After a whirlwind two days in Washington that included news conferences, many impromptu autograph sessions and a visit to the Chinese embassy Wednesday, Houston Rockets center Yao Ming finally settled into his comfort zone last night on the basketball court. Yao was especially eager to get started after a disappointing finish to his last game, when he had two costly turnovers down the stretch during the Rockets' loss the New York Knicks on Tuesday.
Much to the delight of the scores of Asian American fans, many of whom brought signs written in Chinese and English to show their support for China's most recognizable export, Yao got started quickly against the Wizards. The first time he touched the ball, Yao showed the footwork the Rockets so coveted when they made him the first pick of the NBA draft, using a nifty up-and-under move to score and give the Rockets their only lead during a 100-98 overtime loss.
"Those of you who haven't seen him play, you'll be surprised," Wizards Coach Doug Collins said before the game. "He has all the tools."
After Yao's opening basket, cheering well-wishers in one corner of the arena began waving the red flag of China, just in front of a sign in Chinese characters hanging above them calling Yao courageous and dedicated. In another section, one fan held up a sign that read: Y-et A-nother O-lajuwon, paying homage to the former Rockets center who led Houston to consecutive NBA titles in the 1994 and '95.
Even the Wizards did their part in welcoming Yao to the District, staging an elaborate and traditional lion dance at halftime.
"Every game is difficult, but this was very exciting to be here," Yao said.
Yao showed off another part of his game -- his soft touch -- by making a medium-range jumper over Wizards center Brendan Haywood, who often got help to double-team Yao, later in the first quarter. But Haywood acquitted himself well defending Yao the rest of the way, holding him to 6-for-15 shooting overall. Yao, who finished the game with 16 points and 11 rebounds in 39 minutes, came in shooting 52.2 percent from the field, third best in the NBA.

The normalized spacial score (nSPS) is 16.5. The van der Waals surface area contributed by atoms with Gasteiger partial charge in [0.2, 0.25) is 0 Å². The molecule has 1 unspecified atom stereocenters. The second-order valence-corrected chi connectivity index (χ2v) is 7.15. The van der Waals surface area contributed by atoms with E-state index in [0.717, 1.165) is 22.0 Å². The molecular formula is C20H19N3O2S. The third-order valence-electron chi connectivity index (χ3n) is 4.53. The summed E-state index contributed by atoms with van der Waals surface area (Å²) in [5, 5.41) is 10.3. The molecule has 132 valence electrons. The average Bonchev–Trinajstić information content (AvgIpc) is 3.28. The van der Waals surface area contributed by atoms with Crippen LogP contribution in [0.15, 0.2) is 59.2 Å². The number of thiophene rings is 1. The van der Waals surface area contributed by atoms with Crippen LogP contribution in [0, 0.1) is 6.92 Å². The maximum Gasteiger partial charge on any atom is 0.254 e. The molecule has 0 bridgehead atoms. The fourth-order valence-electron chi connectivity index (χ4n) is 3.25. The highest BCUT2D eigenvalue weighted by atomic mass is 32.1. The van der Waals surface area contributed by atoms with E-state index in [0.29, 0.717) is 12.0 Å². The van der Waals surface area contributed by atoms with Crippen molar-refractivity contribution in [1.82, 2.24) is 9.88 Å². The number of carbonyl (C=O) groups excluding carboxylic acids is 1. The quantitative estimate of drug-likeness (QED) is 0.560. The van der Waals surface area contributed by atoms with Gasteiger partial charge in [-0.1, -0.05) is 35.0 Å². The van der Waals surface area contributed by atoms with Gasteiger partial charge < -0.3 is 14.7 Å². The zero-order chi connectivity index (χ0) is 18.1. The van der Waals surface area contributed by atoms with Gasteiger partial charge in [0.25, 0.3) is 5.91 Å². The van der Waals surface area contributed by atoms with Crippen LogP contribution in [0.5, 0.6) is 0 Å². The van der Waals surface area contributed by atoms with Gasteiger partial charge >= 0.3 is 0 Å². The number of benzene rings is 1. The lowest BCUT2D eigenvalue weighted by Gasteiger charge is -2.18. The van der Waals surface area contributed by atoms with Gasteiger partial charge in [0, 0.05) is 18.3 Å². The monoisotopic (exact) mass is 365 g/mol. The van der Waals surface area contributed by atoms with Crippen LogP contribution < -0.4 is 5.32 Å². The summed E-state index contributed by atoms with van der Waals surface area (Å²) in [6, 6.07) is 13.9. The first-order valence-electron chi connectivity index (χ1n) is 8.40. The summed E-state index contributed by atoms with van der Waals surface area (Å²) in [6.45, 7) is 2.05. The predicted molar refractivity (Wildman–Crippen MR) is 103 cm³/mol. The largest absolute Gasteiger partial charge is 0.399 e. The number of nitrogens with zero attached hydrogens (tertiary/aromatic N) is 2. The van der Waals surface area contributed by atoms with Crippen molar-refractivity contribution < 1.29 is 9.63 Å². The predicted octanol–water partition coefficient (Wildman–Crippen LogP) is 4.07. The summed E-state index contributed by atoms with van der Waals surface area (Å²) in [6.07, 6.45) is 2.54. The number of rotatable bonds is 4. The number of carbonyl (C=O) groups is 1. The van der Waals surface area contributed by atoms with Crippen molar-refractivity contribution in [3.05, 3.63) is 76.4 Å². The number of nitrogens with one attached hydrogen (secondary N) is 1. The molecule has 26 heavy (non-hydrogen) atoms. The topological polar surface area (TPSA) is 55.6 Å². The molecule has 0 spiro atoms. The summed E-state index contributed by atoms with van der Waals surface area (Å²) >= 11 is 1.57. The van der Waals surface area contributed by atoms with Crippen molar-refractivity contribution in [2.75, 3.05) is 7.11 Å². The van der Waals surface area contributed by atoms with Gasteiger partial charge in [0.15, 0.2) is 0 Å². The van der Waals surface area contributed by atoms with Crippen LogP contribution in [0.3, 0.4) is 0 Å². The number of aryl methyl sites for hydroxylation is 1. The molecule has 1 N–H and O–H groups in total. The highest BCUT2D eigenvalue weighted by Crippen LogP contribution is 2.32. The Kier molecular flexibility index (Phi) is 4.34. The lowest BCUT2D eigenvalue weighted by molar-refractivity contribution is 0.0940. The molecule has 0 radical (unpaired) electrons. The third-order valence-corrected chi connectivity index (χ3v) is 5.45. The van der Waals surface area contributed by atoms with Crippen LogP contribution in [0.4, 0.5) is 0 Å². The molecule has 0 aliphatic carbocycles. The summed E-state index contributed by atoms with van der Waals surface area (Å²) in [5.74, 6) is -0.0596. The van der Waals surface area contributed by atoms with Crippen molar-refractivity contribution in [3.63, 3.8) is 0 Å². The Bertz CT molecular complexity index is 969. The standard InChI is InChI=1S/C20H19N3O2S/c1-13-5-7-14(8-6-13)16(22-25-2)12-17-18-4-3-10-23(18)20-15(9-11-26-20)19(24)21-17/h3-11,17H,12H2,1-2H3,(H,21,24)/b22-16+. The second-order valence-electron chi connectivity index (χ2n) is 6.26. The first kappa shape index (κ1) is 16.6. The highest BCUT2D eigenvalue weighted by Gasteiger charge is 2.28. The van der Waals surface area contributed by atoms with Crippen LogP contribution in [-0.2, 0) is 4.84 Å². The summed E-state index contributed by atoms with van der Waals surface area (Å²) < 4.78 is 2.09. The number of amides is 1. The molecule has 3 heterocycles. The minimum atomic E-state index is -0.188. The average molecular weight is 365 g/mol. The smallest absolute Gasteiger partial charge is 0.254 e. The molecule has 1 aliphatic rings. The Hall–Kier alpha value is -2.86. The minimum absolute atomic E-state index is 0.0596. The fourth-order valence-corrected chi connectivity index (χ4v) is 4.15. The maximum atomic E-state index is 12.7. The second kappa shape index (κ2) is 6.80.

"He was very successful in his defense against me, to hold me to that much below my [field goal] percentage," Yao said of his Wizards counterpart.
With Yao on the bench for most of the second quarter, the Wizards built a 20-point lead at halftime and appeared well on their way to a comfortable victory. Yao and the Rockets rallied, however.
A crucial sequence transpired late in the fourth quarter, when Yao came back in the game with 6 minutes 2 seconds left in regulation and Houston down 14. The Rockets proceeded to go on a 10-0 run, and in the final minutes Yao went 4 for 4 from the foul line to help force overtime.
"What I like about Yao is he doesn't quit," Rockets Coach Rudy Tomjanovich said. "A couple of plays where he was stopped, he made second and third efforts to get rebounds. Things may not be going his way, but he still is going to do something that's going to help us."
Yao was involved in a controversial play during overtime in which he was called for goaltending on a shot by Michael Jordan. "I couldn't believe it. I thought I got the block," an incredulous Yao said in the locker room before a mass of Chinese-language media members, one of whom asked him about his impressions of Washington.
"More snow than people," said Yao, who ended the interview session with that, packed his belongings and headed out to brave the wintry conditions after his first visit to the nation's capital.